Long gone, maybe forever, are the days when American marathoners could win almost everything. Oh, those were the days! They look better now than they did at the time because of what has not happened since the 1980s.
Frank Shorter won the Munich Olympic Marathon, and Joan Benoit (now Samuelson) won at the Los Angeles Games, plus twice at the Boston Marathon and once at Chicago. Between 1975 and 1982, Bill Rodgers won Boston and New York City four times each, and Alberto Salazar won three New Yorks plus a Boston.
Then almost all of this winning stopped. At that most American of marathons, Boston, the last U.S. winner was Lisa Weidenbach (now Rainsberger), in 1985. The last man to win there was Greg Meyer, in 1983.
The world grew much tougher. Kenyan men, a minor marathon force in the 1980s, rose to power. Their African neighbors, the Ethiopians, responded by adding strength in numbers of their own. Womenís talent, once centered in western Europe and North America, spread worldwide Ė especially to East Africa, Eastern Europe and Asia.
Big marathons in this country are much more international now than they were 20 years ago. Theyíre usually much faster at the front.
Even if Americans now ran as fast as they did before, they wouldnít win as often because the fields are so different. But we can compare the times from the two eras because miles and minutes havenít changed in length since the 1980s.
By 2005 only one man, Khalid Khannouchi, had run faster than Alberto Salazarís time from 1981. Only one woman, Deena Kastor, had bettered Joan Samuelsonís 20-year-old PR. Looking deeper, five of the top seven fastest-ever U.S. men ran their best times in 1983 or earlier. The second- and third-ranked women ran their fastest in 1983 and 1985.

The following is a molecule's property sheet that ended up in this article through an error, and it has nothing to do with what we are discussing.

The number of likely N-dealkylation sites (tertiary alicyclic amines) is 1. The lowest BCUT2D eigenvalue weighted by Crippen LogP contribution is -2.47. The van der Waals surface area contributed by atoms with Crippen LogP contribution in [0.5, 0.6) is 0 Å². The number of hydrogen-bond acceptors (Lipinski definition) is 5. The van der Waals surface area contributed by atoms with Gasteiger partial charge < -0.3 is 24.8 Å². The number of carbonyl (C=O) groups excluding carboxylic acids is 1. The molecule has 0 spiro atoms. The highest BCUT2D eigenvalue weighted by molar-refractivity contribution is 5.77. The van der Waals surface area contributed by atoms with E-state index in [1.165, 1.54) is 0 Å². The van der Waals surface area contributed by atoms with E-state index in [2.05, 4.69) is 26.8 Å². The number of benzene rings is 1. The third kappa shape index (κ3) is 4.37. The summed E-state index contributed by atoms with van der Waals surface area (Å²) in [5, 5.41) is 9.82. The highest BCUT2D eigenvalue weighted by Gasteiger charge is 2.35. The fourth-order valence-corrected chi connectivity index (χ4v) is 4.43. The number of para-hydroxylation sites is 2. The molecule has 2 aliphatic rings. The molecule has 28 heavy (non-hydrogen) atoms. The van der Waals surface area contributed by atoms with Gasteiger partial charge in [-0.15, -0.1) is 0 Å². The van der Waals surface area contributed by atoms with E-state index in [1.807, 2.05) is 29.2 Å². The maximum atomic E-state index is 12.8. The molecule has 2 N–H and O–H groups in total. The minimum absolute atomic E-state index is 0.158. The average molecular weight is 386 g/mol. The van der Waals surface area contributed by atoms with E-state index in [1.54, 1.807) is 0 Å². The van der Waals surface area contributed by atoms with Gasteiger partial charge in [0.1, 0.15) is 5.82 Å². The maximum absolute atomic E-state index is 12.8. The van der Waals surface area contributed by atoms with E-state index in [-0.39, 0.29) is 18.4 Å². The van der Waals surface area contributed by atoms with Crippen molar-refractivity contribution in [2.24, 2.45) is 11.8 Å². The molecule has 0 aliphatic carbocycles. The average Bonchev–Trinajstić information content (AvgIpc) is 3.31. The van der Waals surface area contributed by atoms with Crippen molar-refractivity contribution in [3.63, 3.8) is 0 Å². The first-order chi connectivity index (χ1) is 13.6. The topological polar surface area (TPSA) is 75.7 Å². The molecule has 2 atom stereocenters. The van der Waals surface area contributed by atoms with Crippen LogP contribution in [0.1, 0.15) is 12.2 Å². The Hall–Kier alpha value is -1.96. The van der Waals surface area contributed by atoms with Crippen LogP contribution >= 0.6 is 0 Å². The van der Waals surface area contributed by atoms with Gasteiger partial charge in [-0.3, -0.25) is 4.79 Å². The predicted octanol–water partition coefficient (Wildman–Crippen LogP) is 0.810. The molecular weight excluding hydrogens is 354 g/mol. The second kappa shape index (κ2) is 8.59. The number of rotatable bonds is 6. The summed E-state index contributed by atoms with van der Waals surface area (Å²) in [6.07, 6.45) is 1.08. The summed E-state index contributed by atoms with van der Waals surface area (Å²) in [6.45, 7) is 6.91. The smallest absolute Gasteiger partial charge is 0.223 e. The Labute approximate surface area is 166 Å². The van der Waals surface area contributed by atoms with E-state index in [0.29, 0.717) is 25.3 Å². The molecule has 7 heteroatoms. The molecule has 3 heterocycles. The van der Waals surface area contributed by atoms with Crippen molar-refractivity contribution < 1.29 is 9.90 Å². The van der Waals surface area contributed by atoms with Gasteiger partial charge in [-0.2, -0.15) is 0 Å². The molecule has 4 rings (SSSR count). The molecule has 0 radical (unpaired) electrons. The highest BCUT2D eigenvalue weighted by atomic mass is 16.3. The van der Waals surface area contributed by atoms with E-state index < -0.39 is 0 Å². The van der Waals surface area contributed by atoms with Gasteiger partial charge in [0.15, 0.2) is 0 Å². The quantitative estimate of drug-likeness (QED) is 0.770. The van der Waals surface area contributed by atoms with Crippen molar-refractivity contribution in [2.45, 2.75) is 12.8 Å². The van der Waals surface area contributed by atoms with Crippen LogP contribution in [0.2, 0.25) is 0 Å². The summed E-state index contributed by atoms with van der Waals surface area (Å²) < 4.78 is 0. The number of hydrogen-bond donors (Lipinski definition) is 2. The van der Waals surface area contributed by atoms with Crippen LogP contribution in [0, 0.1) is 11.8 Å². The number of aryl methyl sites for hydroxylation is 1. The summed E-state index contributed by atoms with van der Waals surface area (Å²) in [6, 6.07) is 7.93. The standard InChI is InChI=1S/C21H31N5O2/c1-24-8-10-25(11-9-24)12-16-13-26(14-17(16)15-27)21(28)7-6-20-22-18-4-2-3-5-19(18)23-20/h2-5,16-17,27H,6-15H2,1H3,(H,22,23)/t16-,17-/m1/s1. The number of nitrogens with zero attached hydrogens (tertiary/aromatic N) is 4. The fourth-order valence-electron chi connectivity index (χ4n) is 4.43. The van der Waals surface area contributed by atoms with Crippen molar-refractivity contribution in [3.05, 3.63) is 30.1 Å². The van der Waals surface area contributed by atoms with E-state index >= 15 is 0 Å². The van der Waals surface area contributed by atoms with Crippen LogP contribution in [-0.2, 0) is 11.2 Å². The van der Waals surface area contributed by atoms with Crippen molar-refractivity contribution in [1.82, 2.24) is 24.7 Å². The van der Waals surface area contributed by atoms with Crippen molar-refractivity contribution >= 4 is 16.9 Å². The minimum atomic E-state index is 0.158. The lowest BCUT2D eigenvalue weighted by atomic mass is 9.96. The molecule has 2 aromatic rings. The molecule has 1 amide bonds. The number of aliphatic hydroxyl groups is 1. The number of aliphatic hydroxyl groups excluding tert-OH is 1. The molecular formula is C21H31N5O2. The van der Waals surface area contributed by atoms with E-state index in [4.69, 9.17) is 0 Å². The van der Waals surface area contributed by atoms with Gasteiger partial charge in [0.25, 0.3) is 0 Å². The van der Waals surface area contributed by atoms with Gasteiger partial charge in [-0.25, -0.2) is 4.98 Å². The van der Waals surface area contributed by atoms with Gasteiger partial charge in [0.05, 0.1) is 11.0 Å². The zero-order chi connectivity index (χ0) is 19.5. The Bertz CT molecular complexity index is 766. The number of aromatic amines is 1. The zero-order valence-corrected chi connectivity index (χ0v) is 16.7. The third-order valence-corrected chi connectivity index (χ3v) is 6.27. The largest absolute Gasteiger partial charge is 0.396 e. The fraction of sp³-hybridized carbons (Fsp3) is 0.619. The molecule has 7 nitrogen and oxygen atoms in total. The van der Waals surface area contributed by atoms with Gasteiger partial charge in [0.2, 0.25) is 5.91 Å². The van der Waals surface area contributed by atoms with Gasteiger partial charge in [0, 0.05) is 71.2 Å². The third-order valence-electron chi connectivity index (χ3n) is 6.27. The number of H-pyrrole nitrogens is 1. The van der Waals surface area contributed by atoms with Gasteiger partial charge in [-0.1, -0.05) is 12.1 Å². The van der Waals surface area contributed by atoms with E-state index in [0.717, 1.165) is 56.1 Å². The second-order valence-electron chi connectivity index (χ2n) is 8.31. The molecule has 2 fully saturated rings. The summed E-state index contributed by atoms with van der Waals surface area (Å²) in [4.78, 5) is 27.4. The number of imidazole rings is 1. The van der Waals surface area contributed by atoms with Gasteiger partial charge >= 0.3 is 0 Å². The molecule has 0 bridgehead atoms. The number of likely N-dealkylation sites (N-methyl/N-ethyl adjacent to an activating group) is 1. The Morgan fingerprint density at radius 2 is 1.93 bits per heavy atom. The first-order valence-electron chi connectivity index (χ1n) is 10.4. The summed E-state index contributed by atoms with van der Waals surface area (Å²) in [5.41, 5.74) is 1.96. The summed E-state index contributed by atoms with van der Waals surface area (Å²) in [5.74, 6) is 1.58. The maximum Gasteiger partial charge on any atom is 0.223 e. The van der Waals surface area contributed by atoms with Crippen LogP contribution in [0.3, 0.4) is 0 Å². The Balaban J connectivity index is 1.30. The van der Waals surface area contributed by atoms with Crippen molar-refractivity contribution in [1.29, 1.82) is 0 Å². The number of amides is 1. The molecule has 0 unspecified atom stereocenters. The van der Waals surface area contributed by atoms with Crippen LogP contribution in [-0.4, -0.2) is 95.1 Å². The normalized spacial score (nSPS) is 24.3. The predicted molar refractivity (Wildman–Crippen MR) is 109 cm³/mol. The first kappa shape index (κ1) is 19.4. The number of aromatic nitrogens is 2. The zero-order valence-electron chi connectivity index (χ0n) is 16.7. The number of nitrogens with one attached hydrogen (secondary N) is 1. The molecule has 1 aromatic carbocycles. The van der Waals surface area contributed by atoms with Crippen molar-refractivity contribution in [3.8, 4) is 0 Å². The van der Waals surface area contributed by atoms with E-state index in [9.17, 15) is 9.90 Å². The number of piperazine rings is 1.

American marathoners peaked in depth of times at two races: for men the 1983 Boston, for women the 1984 Olympic Trials. Compare those runners with todayís.
At Boston 1983, U.S. men Greg Meyer, Ron Tabb and Benji Durden all broke 2:10 (while placing 1-2-3). Twenty-one Americans ran under 2:15 that day. In all 2004 races, and not just Boston, the total sub-2:10 count was three, and just 11 runners went under 2:15.
The womenís high-water mark came in 1984 at their first Olympic Trials. As many of them broke 2:35 there (10 runners) as ran that fast in all 2004 races combined, and far more broke 2:40 in those Trials than for all of 2004 (31 versus 18).
What happened? Yes, the outside competition got tougher, but Americans donít have to beat the world to run fast times. Why canít they even outrun their countrymen and women from a generation past? Iíll explore some reasons in RC 967.
UPDATE: Khalid Khannouchi remains the U.S. marathon record-holder. Since this column first ran, only Ryan Hall and Dathan Ritzenhein have moved ahead of Alberto Salazarís 1981 time. No one except Deena Kastor has exceeded Joan Samuelsonís 1985 time.
[Many books of mine, old and recent, are now available in three different formats: (1) in print from Amazon.com; (2) as e-books from Amazon.com and BarnesandNoble.com; (3) as printable and shareable PDFs from Lulu.com. Just released was Learning to Walk. Other titles: Home Runs, Joeís Journal, Long Run Solution, Long Slow Distance, Marathon Training, Run Right Now, Run Right Now Training Log (not an e-book), and Starting Lines, plus Rich Englehartís book about me, Slow Joe (e-book only). The middle book of the memoir series, Going Far, is being serialized in Marathon & Beyond magazine.]